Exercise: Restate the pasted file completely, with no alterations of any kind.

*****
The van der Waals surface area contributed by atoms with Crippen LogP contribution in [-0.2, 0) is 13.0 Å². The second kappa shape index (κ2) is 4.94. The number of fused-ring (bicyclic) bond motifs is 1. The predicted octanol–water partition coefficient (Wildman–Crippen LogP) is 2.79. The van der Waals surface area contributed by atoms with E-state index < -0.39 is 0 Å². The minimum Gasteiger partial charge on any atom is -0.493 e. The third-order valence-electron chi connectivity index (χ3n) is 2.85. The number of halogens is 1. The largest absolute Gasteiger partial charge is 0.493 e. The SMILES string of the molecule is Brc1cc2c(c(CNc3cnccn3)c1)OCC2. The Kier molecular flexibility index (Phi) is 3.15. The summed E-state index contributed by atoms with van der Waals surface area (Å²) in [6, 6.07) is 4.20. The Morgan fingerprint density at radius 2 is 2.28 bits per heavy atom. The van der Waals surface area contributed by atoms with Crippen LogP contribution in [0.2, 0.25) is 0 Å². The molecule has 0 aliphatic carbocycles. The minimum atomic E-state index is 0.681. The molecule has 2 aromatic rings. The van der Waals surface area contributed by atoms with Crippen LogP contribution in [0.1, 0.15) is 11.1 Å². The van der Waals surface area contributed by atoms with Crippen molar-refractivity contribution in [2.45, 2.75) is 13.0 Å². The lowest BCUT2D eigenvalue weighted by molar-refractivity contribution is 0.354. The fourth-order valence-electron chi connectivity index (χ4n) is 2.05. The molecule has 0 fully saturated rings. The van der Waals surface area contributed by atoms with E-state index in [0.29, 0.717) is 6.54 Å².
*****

The van der Waals surface area contributed by atoms with Crippen LogP contribution in [-0.2, 0) is 13.0 Å². The second kappa shape index (κ2) is 4.94. The number of fused-ring (bicyclic) bond motifs is 1. The predicted octanol–water partition coefficient (Wildman–Crippen LogP) is 2.79. The van der Waals surface area contributed by atoms with E-state index < -0.39 is 0 Å². The minimum Gasteiger partial charge on any atom is -0.493 e. The third-order valence-electron chi connectivity index (χ3n) is 2.85. The number of halogens is 1. The largest absolute Gasteiger partial charge is 0.493 e. The SMILES string of the molecule is Brc1cc2c(c(CNc3cnccn3)c1)OCC2. The Kier molecular flexibility index (Phi) is 3.15. The summed E-state index contributed by atoms with van der Waals surface area (Å²) in [6, 6.07) is 4.20. The Morgan fingerprint density at radius 2 is 2.28 bits per heavy atom. The van der Waals surface area contributed by atoms with Crippen LogP contribution in [0.2, 0.25) is 0 Å². The molecule has 0 aliphatic carbocycles. The minimum atomic E-state index is 0.681. The molecule has 2 aromatic rings. The van der Waals surface area contributed by atoms with Crippen LogP contribution in [0.1, 0.15) is 11.1 Å². The van der Waals surface area contributed by atoms with Crippen molar-refractivity contribution in [2.45, 2.75) is 13.0 Å². The lowest BCUT2D eigenvalue weighted by molar-refractivity contribution is 0.354. The fourth-order valence-electron chi connectivity index (χ4n) is 2.05. The molecule has 0 fully saturated rings. The van der Waals surface area contributed by atoms with E-state index in [0.29, 0.717) is 6.54 Å².